Poems from his most recent book, Death Obscura:
"If you were me, would you
Though I had more information than the caterpillar
when asked if it wants to become a butterfly,
I remained silent. Could feel her question in my chest.
We were at a Chinese restaurant.
I leaned in to kiss her. She leaned back and asked.
The next day at work, concentrating
on my responsibilities, the accuracy
of foot-long wooden rulers, became difficult.
"If you were me, would you love you?"
Whether or not she was the first woman
to ask me that question is unimportant.
Don't be so quick to believe
that caterpillars want to be butterflies.
To be honest, I was afraid.
In the chrysalis,
organs and other structures disassemble,
then re-model. Sometimes
this lasts the winter.
She took the little plastic sword in her fingers,
lifted the olive from the martini,
put it between her teeth, held it there, grinned
as if to say "well." Why do women do this?
You Can Talk To A Ghost All You Want,
It Won't Change A Thing
I left my shoes in the buffalo
grass, ran barefoot
with a butterfly net catching gods.
And what will god think
stuffed in a matchbox, gift wrapped
on the kitchen table beside toast and tea
waiting for her, not yet fully awake,
one eye open, and not yet the other;
and while one leg finds its way from under
the blanket and is groping for a slipper, not yet the other.
Can you smell the ocean? Did you shake the sand
from your hair, comb away the salt?
Last night, the cockroaches rebelled,
you thought it was a dream we shared.
Last night, when you put your ear
in my mouth what were you listening for?
Last night, you demonstrated it was science,
not love. Though I might have that reversed
—that's the trouble with love.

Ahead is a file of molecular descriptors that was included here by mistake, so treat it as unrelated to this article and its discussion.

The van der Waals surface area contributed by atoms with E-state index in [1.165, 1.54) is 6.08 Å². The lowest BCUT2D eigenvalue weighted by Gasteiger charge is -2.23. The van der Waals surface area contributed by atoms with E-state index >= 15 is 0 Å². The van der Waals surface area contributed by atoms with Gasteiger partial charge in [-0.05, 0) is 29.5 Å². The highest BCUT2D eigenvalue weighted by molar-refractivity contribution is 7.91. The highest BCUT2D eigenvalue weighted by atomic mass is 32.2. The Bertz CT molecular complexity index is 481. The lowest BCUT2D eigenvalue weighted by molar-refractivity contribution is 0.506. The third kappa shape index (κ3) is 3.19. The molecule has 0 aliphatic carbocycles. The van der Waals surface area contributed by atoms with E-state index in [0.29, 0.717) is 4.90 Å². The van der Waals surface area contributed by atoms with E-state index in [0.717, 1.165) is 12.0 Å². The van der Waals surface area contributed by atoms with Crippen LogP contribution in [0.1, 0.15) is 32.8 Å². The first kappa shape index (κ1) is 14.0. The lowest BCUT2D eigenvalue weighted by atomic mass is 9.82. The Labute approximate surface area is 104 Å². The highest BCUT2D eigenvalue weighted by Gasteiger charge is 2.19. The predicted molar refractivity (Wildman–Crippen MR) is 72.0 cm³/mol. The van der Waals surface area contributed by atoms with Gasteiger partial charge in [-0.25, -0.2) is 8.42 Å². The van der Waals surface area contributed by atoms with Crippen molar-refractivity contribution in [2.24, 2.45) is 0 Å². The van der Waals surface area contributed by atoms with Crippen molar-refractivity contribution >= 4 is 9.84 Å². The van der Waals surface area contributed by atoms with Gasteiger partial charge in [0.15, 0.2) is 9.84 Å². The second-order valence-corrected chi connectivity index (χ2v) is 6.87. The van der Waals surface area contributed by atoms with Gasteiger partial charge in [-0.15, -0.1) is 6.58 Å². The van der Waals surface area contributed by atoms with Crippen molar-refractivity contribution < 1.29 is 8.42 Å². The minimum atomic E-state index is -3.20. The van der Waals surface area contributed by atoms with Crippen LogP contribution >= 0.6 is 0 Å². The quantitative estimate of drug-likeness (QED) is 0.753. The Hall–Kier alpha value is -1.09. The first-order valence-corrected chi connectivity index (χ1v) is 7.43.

The Curator of Closets
I bought my first empty closet on a warm spring day at an
art fair in Vicenza, Italy. Girls rolled up their pants. Their legs could
support marble tables in museums. Close
the door and you'd swear you heard a bee sting.
I stood in my second empty closet for hours. It was narrow, my nose prevented the door
from closing. Sometimes I believe those
hours were my happiest. They said a
crocodile was killed in my third empty closet. The only evidence was the stench,
similar to the smell of overripe watermelon.
My fourth empty
closet was the color of someone leaving. The back wall was shellacked, glossy enough
to shave, something I did with the assistance of a flashlight. Each time I
looked inside the fifth I was afraid. A voice said "what time is it, what
time is it." Yes, said it twice, then the empty silence that I love. Once something becomes unimportant it's
abandoned in an empty closet. An elephant falls at the same speed as a pebble.
Think about that, an elephant falls at the same speed as a pebble. Imagine
finding that written at the bottom of an empty closet—even the laws of physics
can't maintain their importance in the closets we're discussing.
I've Tried To Explain This Before
If there's blood on my palms it's an accident.
If there are words left on the table
like picked-over chicken bones, it's an accident.
If the sand on the beach found its way,
that can be explained. Now
when it rains, I understand.
When the noise crawls into the corner
don't tell me it's over. Each day,
I swear, each day is a sacrifice.
My heart remains at home
growling in the dark.
The new promises, at the top
of a flagpole, snap in the wind.
The new poisons, and this is
the best part, the new poisons,
not all are fatal. So
drink up, I tell myself.
The Original Purpose of the Box
In The Museum of Antiquities,
a guard in a gray uniform stands against the wall.
Once, he heard a woman say "I don't believe."